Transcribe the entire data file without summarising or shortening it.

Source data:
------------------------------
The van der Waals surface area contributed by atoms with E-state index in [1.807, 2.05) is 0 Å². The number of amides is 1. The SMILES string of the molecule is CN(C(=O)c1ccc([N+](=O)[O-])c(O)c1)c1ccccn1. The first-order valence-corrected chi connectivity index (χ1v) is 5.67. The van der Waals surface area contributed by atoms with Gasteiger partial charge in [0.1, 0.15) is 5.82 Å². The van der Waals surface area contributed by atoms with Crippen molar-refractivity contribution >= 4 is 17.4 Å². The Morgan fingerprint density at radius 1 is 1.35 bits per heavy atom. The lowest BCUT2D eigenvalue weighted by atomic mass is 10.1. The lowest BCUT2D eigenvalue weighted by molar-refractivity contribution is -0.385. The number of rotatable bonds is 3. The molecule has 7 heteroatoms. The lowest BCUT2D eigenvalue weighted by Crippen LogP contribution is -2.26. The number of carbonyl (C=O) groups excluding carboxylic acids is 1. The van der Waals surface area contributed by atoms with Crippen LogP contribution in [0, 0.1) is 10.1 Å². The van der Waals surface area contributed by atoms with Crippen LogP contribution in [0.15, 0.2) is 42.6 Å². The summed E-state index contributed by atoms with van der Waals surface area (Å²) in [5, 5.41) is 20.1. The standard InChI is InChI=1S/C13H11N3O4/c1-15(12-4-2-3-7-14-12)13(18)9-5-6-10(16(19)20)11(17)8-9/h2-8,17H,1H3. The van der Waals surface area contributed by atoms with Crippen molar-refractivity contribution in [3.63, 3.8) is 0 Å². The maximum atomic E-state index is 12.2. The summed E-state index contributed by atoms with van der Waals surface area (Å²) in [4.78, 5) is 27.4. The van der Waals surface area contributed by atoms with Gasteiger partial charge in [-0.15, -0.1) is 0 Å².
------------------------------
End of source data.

The van der Waals surface area contributed by atoms with E-state index in [1.807, 2.05) is 0 Å². The number of amides is 1. The SMILES string of the molecule is CN(C(=O)c1ccc([N+](=O)[O-])c(O)c1)c1ccccn1. The first-order valence-corrected chi connectivity index (χ1v) is 5.67. The van der Waals surface area contributed by atoms with Gasteiger partial charge in [0.1, 0.15) is 5.82 Å². The van der Waals surface area contributed by atoms with Crippen molar-refractivity contribution >= 4 is 17.4 Å². The Morgan fingerprint density at radius 1 is 1.35 bits per heavy atom. The lowest BCUT2D eigenvalue weighted by atomic mass is 10.1. The lowest BCUT2D eigenvalue weighted by molar-refractivity contribution is -0.385. The number of rotatable bonds is 3. The molecule has 7 heteroatoms. The lowest BCUT2D eigenvalue weighted by Crippen LogP contribution is -2.26. The number of carbonyl (C=O) groups excluding carboxylic acids is 1. The van der Waals surface area contributed by atoms with Crippen LogP contribution in [0, 0.1) is 10.1 Å². The van der Waals surface area contributed by atoms with Crippen LogP contribution in [0.15, 0.2) is 42.6 Å². The summed E-state index contributed by atoms with van der Waals surface area (Å²) in [5, 5.41) is 20.1. The standard InChI is InChI=1S/C13H11N3O4/c1-15(12-4-2-3-7-14-12)13(18)9-5-6-10(16(19)20)11(17)8-9/h2-8,17H,1H3. The van der Waals surface area contributed by atoms with Crippen molar-refractivity contribution in [3.63, 3.8) is 0 Å². The maximum atomic E-state index is 12.2. The summed E-state index contributed by atoms with van der Waals surface area (Å²) in [4.78, 5) is 27.4. The van der Waals surface area contributed by atoms with Gasteiger partial charge in [-0.15, -0.1) is 0 Å².